The gruesome 1947 murder of aspiring actress Elizabeth Short, THE BLACK DAHLIA, which inspired countless books and films, remains unsolved. Yet, Short’s killer, many believe, may have been the Cleveland Torso Killer, a notorious maniac, who hacked victims apart with all the finesse of a butcher.
Born in Boston, Massachusetts in 1924, Elizabeth Short took the hard-traveled road to Hollywood to achieve fame as a movie star only to find sudden, brutal death.
On January 15, 1947, her nude body was discovered cut in half and severely mutilated in a vacant lot near Leimert Park in Los Angeles.
The killer not only cleaved the body in twain and mutilated the corpse, but Short had also been drained entirely of blood and the remains scrubbed clean. Short’s face had also been slashed from the corners of her mouth to her ears, creating a chilling effect known as the “Glasgow Smile”- resembling The Joker.
“It was pretty gruesome,” Detective Brian Carr of the Los Angeles Police Department said. “I just can’t imagine someone doing that to another human being.”
Dubbed “The Black Dahlia” by the press, the case made headlines for weeks as every aspect of Short’s brief life was examined by LAPD detectives and the media.
The closest thing they had to a clue was that Short had been working as a waitress before meeting her untimely end. A round-up of the café’s habitues yielded nothing.
The exhaustive homicide investigation went nowhere. As per usual in a high profile murder case, there were several confessions by kooks and a plethora of sketchy witnesses looking to get their names bold-faced in the tabloids.
The Elizabeth Short murder remains one of the most bizarre cold cases in history, fueling a true crime cottage industry of novels and films that purport to solve the crime.
Yet, The Black Dahlia may have been a victim of an infamous serial killer who terrorized America’s heartland: The Cleveland Torso Murderer.
Also known as the Mad Butcher of Kingsbury Run, The Cleveland Torso Murderer was an unidentified serial killer who butchered and dismembered a minimum of 12 known victims during the 1930s. His body count is suspected to be as high as 20.
One of the killer’s first victims to bob to the surface was the infamous “Lady of the Lake”.
In 1934, a woman’s torso, washed up on the seamy shores of Lake Eerie outside Cleveland. The victim’s rotting flesh was reddish in appearance and textured like leather, indicating chemicals had been applied to the body after death. It wasn’t until a year later that cops linked the woman’s disfigured corpse to a series of new killings.
The Torso Killer’s victims were primarily from the lower class of society – drifters and homeless women – who had fallen on hard times during the ravages of the Depression-era. Many were the so-called “working poor” who lived in shanty towns.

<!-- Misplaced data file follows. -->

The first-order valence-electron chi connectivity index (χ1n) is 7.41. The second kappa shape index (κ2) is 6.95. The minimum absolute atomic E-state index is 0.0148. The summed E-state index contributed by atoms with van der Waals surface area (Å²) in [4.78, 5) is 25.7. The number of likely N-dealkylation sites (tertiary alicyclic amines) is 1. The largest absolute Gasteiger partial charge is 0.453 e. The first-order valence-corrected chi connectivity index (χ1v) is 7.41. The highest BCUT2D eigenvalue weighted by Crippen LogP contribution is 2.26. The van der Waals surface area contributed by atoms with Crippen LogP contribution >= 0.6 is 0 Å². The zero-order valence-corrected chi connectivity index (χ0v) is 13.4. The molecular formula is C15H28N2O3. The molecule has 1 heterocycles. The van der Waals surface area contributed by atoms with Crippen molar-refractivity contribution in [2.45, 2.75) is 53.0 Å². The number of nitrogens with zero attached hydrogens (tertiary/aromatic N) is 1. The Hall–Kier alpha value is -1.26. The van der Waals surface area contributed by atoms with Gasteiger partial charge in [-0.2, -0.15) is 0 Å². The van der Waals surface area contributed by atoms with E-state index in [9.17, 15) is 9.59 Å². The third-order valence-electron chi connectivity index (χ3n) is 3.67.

As the bodies piled up, The Torso Murderer always chopped the heads from his victims’ bodies, often cleaving the torsos in half. Several of the male victims were castrated and others were cleaned with a chemical solvent. The victims’ remains were inevitably found months or years after they had been mercilessly butchered. Identification by police was often impossible as the victims’ heads were rarely found. Often it was truly “a hank of hair, a piece of bone…”
Leading the investigation was Eliot Ness, of THE UNTOUCHABLES fame, who was then Public Safety Director of Cleveland, which granted him power over the police and fire departments.
Ness ordered the burning and demolition of one of the shanty towns, Kingsbury Road, where the Torso Killer claimed many a victim. And like a sad sack Son of Sam, the killer is believed to have taunted Ness by depositing the corpses of two victims in full view of Ness’s city hall office.
A suspect, Frank Dolezal, a brick layer, who was linked to one of the female victims, was subsequently arrested for the murderers. He confessed to one murder but denied committing the others. Before his trial began, Dolezal was found dead, hanging in his jail cell. A later investigation into the Dolezal case later cleared him. So if Dolezal wasn’t the Cleveland Torso Murderer – who was?!
Another key suspect, Dr. Francis E. Sweeney, was a doctor who had performed amputations during World War One. Despite failing two polygraph exams conducted by Ness, the top cop realized he had little chance of conviction as the alcoholic, mentally unstable Sweeney was related to one of Ness’ political opponents. Creepy postcards reportedly sent by Sweeney tormented Ness and his family for decades. Sweeney later committed himself to a mental hospital, dying there in 1964.
Another popular theory was that the Cleveland Torso Murders may have been committed by several people – one, the original killer (who may have been either of the two key suspects) and one or more copycats. The one thing all the murder cases had in common was that all the victims were decapitated and dismembered.
Initially, LAPD investigators probing the Elizabeth Short murder conducted a reexamination of the Cleveland Torso Murderer case files. While the similarities were uncanny, the link to the Dahlia case proved inconclusive at first.
In 1980, a former Cleveland Torso murder suspect, Jack Anderson Wilson, was under investigation by renowned LAPD homicide detective “Jigsaw” John P. St. John.
St. John claimed he was close to proving Wilson had not only been the Cleveland Torso Murderer but had also butchered, Elizabeth Short – the Black Dahlia. Before St. John could arrest him, the suspect died in a fire in 1982.
As to who actually killed The Black Dahlia and why – we may never know for sure.